Stem-Cell Hydrogels Therapy Shows Success Treating Perianal Fistulas

Inflammatory bowel disease (IBD) includes Crohn’s disease (CD) and ulcerative colitis (UC) and is a complex, multifactorial, immune-mediated illness . There are approximately 6.9 million IBD cases globally, and this number is rising.

Currently, it is estimated that 780,000 patients in the United States suffer from CD, and 33,000 new cases are diagnosed each year . Perianal fistulas (PAFs) occur in approximately 30 to 40% of CD . PAF in CD (CD-PAF) is estimated to affect more than 15,000 new patients each year . CD-PAF can be associated with perianal pain, purulent or feculent drainage, frank fecal incontinence, and superimposed infections. These complications of CD-PAF are associated with reduced quality of life and morbidity. 

Current clinical treatment strategies aim to promote long-term fistula healing while avoiding incontinence and diverting stomas . These approaches, however, are successful in less than 50% of patients .

A newer treatment of CD-PAF consists of allogeneic adipose-derived stem cells (ADSCs) injected into and around the fistula tract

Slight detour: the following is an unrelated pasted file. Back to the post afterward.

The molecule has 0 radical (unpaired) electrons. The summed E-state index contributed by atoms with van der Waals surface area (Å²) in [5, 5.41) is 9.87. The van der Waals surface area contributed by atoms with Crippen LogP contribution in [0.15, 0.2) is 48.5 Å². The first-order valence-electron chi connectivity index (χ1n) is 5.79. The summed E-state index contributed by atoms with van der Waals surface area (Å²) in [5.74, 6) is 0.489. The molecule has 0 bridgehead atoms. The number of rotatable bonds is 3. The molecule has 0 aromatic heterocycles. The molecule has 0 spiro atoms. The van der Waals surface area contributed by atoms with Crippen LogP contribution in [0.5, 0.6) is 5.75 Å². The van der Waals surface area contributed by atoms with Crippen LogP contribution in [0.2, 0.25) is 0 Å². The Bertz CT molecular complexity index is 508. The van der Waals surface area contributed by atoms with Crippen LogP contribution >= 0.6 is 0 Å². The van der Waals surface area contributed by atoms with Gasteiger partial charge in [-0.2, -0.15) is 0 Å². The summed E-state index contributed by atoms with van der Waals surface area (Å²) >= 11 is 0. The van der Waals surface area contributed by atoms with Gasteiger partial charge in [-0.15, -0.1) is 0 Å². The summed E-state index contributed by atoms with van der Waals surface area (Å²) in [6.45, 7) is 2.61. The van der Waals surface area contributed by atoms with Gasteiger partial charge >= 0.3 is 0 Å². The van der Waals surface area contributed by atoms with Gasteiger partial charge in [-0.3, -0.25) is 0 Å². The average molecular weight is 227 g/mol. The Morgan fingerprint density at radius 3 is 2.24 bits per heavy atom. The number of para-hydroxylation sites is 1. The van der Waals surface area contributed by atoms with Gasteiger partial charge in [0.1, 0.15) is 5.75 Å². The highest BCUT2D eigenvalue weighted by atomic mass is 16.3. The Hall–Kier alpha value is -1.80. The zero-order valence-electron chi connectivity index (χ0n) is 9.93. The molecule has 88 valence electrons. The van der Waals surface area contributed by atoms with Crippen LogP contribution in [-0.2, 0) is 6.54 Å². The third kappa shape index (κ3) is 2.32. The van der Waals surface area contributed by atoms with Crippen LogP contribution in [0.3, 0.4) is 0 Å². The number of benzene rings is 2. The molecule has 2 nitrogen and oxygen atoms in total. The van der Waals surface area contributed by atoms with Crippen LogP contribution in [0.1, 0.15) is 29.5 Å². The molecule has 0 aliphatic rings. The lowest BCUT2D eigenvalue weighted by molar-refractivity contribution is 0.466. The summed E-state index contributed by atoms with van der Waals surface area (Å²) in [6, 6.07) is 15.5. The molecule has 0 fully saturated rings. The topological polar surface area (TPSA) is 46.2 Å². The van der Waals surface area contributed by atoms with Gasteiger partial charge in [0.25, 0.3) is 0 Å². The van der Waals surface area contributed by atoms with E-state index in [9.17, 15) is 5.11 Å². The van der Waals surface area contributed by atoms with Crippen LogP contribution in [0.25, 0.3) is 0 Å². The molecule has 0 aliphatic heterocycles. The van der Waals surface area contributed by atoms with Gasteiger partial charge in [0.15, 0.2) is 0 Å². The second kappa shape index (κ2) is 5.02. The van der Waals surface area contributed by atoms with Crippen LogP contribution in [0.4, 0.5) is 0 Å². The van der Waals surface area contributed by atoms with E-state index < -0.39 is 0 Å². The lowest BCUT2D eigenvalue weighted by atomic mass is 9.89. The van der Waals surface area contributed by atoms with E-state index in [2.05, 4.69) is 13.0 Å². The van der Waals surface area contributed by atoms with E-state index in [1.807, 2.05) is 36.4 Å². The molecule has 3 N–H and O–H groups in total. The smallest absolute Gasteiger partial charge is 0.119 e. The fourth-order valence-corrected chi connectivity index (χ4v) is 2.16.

Florin M. Selaru, M.D., associate professor of medicine and oncology; director of the IBD Center at Hopkins and the Atran Professor in IBD Research at Johns Hopkins Medicine, and his team  designed injectable, biodegradable, mechanically fragmented nanofiber-hydrogel composite (mfNHC) loaded with stem cells that can be injected inside the fistula tract, and showed a higher degree of healing, reducing the size of fistulas six-fold, in comparison to surgery.

Selaru says previous studies and current clinical trials have shown stem cell injection around fistula tracts have helped with local healing. However, the stem cells are unlikely to be retained around the fistula tract for any meaningful duration of time that may allow for any significant healing. The hydrogel created by the team can be injected directly into the fistula tract. It is infused with nanofiber fragments that give the substance enough stiffness to anchor the stem cells in place at the site of the fistula, so they don’t migrate away. This will assist with tissue regeneration and promote healthy healing.

The gel built a scaffold that retained the stem cells at the site of the fistulas and promoted regenerative healing. Results showed the gel had an overall reduction in volume of the fistula tract by six times, compared to surgery.

Selaru cautions, however, that these very encouraging results need to be verified in human trials. The experiments conducted thus far have laid the foundation of such translational future studies. The team plans to continue this work and to improve the gel, including exploring the idea of a foam version.


Ling Li, Zhi-Cheng Yao, Alyssa Parian, Yueh-Hsun Yang, Jeffrey Chao, Jason Yin, Kevan J. Salimian, Sashank K. Reddy, Atif Zaheer, Susan L. Gearhart, Hai-Quan Mao, Florin M. Selaru. A nanofiber-hydrogel composite improves tissue repair in a rat model of Crohn’s disease perianal fistulas. Science Advances, January 4,  2023; 9 (1) DOI: 10.1126/sciadv.ade1067